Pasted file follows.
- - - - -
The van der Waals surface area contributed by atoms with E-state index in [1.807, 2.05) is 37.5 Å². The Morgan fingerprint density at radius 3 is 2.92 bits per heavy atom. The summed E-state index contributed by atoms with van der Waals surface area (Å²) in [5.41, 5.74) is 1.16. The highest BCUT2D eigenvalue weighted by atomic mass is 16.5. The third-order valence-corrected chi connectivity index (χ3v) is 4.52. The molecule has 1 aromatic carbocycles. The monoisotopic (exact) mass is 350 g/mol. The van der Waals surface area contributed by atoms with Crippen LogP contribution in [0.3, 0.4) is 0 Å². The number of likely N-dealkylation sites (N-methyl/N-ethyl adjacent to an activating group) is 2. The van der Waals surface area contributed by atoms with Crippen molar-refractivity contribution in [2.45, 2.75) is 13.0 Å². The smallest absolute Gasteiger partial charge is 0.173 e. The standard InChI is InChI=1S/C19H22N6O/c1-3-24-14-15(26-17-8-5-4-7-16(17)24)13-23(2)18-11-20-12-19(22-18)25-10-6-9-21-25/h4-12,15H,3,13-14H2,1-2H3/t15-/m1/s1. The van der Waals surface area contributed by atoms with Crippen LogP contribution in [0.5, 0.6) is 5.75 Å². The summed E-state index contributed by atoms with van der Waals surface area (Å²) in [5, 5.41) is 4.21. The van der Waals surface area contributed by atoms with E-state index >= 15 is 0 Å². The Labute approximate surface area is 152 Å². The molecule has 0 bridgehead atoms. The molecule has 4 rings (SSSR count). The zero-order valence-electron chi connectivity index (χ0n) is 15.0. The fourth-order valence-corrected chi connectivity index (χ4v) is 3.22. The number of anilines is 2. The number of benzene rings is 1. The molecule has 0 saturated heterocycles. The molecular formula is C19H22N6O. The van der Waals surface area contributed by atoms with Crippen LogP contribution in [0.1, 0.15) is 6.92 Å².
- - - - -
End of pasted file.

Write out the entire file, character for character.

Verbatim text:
The van der Waals surface area contributed by atoms with E-state index in [1.807, 2.05) is 37.5 Å². The Morgan fingerprint density at radius 3 is 2.92 bits per heavy atom. The summed E-state index contributed by atoms with van der Waals surface area (Å²) in [5.41, 5.74) is 1.16. The highest BCUT2D eigenvalue weighted by atomic mass is 16.5. The third-order valence-corrected chi connectivity index (χ3v) is 4.52. The molecule has 1 aromatic carbocycles. The monoisotopic (exact) mass is 350 g/mol. The van der Waals surface area contributed by atoms with Crippen LogP contribution in [0.3, 0.4) is 0 Å². The number of likely N-dealkylation sites (N-methyl/N-ethyl adjacent to an activating group) is 2. The van der Waals surface area contributed by atoms with Crippen molar-refractivity contribution in [2.45, 2.75) is 13.0 Å². The smallest absolute Gasteiger partial charge is 0.173 e. The standard InChI is InChI=1S/C19H22N6O/c1-3-24-14-15(26-17-8-5-4-7-16(17)24)13-23(2)18-11-20-12-19(22-18)25-10-6-9-21-25/h4-12,15H,3,13-14H2,1-2H3/t15-/m1/s1. The van der Waals surface area contributed by atoms with Crippen LogP contribution in [0.5, 0.6) is 5.75 Å². The summed E-state index contributed by atoms with van der Waals surface area (Å²) in [5, 5.41) is 4.21. The van der Waals surface area contributed by atoms with E-state index >= 15 is 0 Å². The Labute approximate surface area is 152 Å². The molecule has 0 bridgehead atoms. The molecule has 4 rings (SSSR count). The zero-order valence-electron chi connectivity index (χ0n) is 15.0. The fourth-order valence-corrected chi connectivity index (χ4v) is 3.22. The number of anilines is 2. The number of benzene rings is 1. The molecule has 0 saturated heterocycles. The molecular formula is C19H22N6O. The van der Waals surface area contributed by atoms with Crippen LogP contribution in [0.1, 0.15) is 6.92 Å².